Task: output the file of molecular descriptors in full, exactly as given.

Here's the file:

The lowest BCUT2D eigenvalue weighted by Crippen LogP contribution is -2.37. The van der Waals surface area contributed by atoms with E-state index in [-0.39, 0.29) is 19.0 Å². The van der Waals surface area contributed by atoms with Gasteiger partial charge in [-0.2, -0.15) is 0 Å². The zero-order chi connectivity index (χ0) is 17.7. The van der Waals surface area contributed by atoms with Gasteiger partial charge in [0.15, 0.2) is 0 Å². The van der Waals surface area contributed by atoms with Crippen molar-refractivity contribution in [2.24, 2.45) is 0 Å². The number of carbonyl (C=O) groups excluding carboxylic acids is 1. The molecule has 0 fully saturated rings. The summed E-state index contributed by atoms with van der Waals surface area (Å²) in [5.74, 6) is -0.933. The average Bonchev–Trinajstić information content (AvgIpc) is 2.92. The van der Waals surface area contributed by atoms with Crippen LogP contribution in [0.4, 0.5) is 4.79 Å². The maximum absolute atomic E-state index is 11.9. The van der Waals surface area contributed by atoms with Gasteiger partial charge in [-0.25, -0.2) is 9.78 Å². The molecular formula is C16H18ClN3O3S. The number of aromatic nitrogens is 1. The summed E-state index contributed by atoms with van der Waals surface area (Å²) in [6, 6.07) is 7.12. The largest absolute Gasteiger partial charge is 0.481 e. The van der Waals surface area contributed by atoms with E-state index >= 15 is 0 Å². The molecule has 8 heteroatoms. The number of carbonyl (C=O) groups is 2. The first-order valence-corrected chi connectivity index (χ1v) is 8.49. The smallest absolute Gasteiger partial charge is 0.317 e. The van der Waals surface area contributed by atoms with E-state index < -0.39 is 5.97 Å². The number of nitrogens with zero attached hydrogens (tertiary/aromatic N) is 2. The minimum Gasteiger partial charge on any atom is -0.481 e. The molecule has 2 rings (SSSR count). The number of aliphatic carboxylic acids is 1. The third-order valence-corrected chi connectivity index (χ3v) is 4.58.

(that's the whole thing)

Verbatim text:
The lowest BCUT2D eigenvalue weighted by Crippen LogP contribution is -2.37. The van der Waals surface area contributed by atoms with E-state index in [-0.39, 0.29) is 19.0 Å². The van der Waals surface area contributed by atoms with Gasteiger partial charge in [-0.2, -0.15) is 0 Å². The zero-order chi connectivity index (χ0) is 17.7. The van der Waals surface area contributed by atoms with Gasteiger partial charge in [0.15, 0.2) is 0 Å². The van der Waals surface area contributed by atoms with Crippen molar-refractivity contribution in [2.24, 2.45) is 0 Å². The number of carbonyl (C=O) groups excluding carboxylic acids is 1. The molecule has 0 fully saturated rings. The summed E-state index contributed by atoms with van der Waals surface area (Å²) in [5.74, 6) is -0.933. The average Bonchev–Trinajstić information content (AvgIpc) is 2.92. The van der Waals surface area contributed by atoms with Crippen LogP contribution in [0.4, 0.5) is 4.79 Å². The maximum absolute atomic E-state index is 11.9. The van der Waals surface area contributed by atoms with Gasteiger partial charge in [-0.25, -0.2) is 9.78 Å². The molecular formula is C16H18ClN3O3S. The number of aromatic nitrogens is 1. The summed E-state index contributed by atoms with van der Waals surface area (Å²) in [6, 6.07) is 7.12. The largest absolute Gasteiger partial charge is 0.481 e. The van der Waals surface area contributed by atoms with E-state index >= 15 is 0 Å². The molecule has 8 heteroatoms. The number of carbonyl (C=O) groups is 2. The first-order valence-corrected chi connectivity index (χ1v) is 8.49. The smallest absolute Gasteiger partial charge is 0.317 e. The van der Waals surface area contributed by atoms with E-state index < -0.39 is 5.97 Å². The number of nitrogens with zero attached hydrogens (tertiary/aromatic N) is 2. The minimum Gasteiger partial charge on any atom is -0.481 e. The molecule has 2 rings (SSSR count). The number of aliphatic carboxylic acids is 1. The third-order valence-corrected chi connectivity index (χ3v) is 4.58.